BROWN ANNOUNCES MORE THAN $870,000 IN GREAT LAKES RESTORATION FUNDS TO FIGHT INVASIVE SPECIES IN NORTHWEST OHIO
WASHINGTON, D.C. – Today, U.S. Sen. Brown (D-OH) announced that the U.S. Environmental Protection Agency (EPA) has awarded federal resources to The Nature Conservancy to control and remove invasive plant species in northwest Ohio through the Great Lakes Restoration Initiative (GLRI), an interagency effort to protect the Great Lakes. The Nature Conservancy was awarded $622,594 to remove invasive species from 400 acres of land in the western Lake Erie watershed, and $254,517 to help private landowners in the western Lake Erie Basin control invasive plant species on their property.
“We must act now to keep Asian Carp and other invasive species out of Lake Erie. The health of our lake is critical to economic development in northwest Ohio and this federal investment will help ensure that invasive plant species do not disrupt these important ecosystems,” Brown said. “That’s why it’s so critical we continue to fund the Great Lakes Restoration Initiative.”
According to the State of Ohio, more than $10 billion of the state’s nearly $40 billion tourism industry is derived from counties along the Lake Erie shoreline. Restoration efforts in the region are essential to maintaining a strong economy along the Ohio coast. The EPA awarded a total of $2,410,860 for invasive plant species control projects across Ohio. Below is a full list of awardees:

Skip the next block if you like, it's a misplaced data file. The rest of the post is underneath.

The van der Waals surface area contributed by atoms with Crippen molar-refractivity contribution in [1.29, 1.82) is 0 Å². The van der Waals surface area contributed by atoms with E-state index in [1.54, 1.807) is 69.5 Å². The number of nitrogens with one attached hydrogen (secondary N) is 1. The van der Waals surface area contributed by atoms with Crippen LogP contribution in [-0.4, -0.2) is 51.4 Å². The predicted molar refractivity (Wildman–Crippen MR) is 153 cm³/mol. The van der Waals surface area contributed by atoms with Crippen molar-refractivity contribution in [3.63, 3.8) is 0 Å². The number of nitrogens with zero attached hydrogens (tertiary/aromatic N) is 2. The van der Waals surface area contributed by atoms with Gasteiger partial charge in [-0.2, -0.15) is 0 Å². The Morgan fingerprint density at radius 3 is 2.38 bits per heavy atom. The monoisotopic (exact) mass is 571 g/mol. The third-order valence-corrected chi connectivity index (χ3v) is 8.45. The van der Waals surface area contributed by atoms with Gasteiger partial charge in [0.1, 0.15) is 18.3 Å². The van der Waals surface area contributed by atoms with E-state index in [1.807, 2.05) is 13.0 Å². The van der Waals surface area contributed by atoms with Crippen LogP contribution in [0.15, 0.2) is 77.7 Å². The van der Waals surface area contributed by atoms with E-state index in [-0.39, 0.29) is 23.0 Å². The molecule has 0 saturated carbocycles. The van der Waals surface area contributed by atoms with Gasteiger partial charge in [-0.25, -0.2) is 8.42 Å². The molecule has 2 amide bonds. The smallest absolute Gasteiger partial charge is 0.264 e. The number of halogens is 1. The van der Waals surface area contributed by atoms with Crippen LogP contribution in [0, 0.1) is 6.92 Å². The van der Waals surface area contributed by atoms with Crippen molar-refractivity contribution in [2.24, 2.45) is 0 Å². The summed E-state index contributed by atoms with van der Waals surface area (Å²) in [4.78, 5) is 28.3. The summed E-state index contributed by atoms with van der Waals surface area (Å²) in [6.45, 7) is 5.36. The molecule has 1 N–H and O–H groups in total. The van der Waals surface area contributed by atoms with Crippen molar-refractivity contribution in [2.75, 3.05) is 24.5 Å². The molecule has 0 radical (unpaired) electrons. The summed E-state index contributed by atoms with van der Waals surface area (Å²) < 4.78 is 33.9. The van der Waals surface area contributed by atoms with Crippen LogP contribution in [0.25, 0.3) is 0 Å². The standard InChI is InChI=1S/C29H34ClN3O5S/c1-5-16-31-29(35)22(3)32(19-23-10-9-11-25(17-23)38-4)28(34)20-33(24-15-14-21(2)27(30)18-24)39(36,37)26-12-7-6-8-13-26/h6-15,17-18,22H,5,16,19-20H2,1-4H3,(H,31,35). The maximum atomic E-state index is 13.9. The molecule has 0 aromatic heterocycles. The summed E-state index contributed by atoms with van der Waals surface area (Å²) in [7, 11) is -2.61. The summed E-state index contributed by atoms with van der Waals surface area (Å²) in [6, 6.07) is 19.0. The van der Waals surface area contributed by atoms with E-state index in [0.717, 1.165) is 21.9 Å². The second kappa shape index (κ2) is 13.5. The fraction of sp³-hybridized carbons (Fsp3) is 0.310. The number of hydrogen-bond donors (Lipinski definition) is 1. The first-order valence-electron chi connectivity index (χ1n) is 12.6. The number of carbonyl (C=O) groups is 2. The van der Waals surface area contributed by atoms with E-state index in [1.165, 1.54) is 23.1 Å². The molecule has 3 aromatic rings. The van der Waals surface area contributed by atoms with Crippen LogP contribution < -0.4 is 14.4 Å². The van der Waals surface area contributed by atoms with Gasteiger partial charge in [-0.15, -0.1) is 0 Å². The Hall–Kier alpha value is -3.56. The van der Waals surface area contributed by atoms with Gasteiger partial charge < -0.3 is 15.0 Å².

|Award Recipient||Award Amount||Project Area|
|Cuyahoga River Community Planning Organization||$534,230||Cuyahoga River Watershed|
|Lorain County, Ohio||$634,889||Black River Watershed|
|The Nature Conservancy||$622,594||Western Lake Erie Watershed|
|The Nature Conservancy||$364,630||Land Adjacent to the Grand River and its Tributaries|
|The Nature Conservancy||$254,517||Western Lake Erie Basin|
Brown recognizes the importance of preserving our Great Lakes. Last month, Brown cosponsored the Great Lakes Ecological and Economic Protection Act (GLEEPA), bipartisan legislation that would protect the Great Lakes – and the millions of jobs they support – by formally authorizing the GLRI. Last year, Brown helped secure more than $300 million in bipartisan Omnibus Bill funds for the GLRI. After the release of President Obama’s budget proposal which recommends a reduction in GLRI funding from $300 million to $250 million, Brown again highlighted the importance of the program.